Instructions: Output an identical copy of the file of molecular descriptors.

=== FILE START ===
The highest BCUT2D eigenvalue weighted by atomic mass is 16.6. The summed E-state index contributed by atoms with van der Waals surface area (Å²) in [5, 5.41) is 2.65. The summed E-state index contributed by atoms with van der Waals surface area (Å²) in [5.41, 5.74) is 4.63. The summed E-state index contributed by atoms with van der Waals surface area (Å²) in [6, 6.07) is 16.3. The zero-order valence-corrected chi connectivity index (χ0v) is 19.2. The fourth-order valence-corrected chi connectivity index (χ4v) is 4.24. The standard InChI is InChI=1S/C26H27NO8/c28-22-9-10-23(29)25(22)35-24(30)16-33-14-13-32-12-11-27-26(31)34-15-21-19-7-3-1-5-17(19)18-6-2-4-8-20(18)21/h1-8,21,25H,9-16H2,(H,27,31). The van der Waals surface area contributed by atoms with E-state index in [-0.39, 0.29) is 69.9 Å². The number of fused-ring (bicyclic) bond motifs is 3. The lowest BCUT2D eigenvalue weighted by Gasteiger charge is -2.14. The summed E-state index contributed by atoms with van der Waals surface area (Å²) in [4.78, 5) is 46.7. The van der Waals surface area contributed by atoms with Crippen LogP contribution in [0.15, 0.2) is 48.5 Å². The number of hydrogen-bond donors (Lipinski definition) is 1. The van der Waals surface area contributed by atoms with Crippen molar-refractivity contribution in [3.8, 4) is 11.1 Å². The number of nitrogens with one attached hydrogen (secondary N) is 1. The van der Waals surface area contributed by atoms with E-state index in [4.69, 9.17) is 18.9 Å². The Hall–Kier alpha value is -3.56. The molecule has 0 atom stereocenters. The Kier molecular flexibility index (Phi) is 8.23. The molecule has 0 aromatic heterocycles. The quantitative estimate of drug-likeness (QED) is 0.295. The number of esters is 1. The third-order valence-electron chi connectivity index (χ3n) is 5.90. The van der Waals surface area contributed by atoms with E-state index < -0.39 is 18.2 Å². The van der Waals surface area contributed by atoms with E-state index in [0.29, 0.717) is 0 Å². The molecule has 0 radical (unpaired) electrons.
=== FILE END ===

The highest BCUT2D eigenvalue weighted by atomic mass is 16.6. The summed E-state index contributed by atoms with van der Waals surface area (Å²) in [5, 5.41) is 2.65. The summed E-state index contributed by atoms with van der Waals surface area (Å²) in [5.41, 5.74) is 4.63. The summed E-state index contributed by atoms with van der Waals surface area (Å²) in [6, 6.07) is 16.3. The zero-order valence-corrected chi connectivity index (χ0v) is 19.2. The fourth-order valence-corrected chi connectivity index (χ4v) is 4.24. The standard InChI is InChI=1S/C26H27NO8/c28-22-9-10-23(29)25(22)35-24(30)16-33-14-13-32-12-11-27-26(31)34-15-21-19-7-3-1-5-17(19)18-6-2-4-8-20(18)21/h1-8,21,25H,9-16H2,(H,27,31). The van der Waals surface area contributed by atoms with E-state index in [-0.39, 0.29) is 69.9 Å². The number of fused-ring (bicyclic) bond motifs is 3. The lowest BCUT2D eigenvalue weighted by Gasteiger charge is -2.14. The summed E-state index contributed by atoms with van der Waals surface area (Å²) in [4.78, 5) is 46.7. The van der Waals surface area contributed by atoms with Crippen LogP contribution in [0.15, 0.2) is 48.5 Å². The number of hydrogen-bond donors (Lipinski definition) is 1. The van der Waals surface area contributed by atoms with Crippen molar-refractivity contribution in [3.8, 4) is 11.1 Å². The number of nitrogens with one attached hydrogen (secondary N) is 1. The van der Waals surface area contributed by atoms with E-state index in [4.69, 9.17) is 18.9 Å². The Hall–Kier alpha value is -3.56. The molecule has 0 atom stereocenters. The Kier molecular flexibility index (Phi) is 8.23. The molecule has 0 aromatic heterocycles. The quantitative estimate of drug-likeness (QED) is 0.295. The number of esters is 1. The third-order valence-electron chi connectivity index (χ3n) is 5.90. The van der Waals surface area contributed by atoms with E-state index < -0.39 is 18.2 Å². The van der Waals surface area contributed by atoms with E-state index in [0.29, 0.717) is 0 Å². The molecule has 0 radical (unpaired) electrons.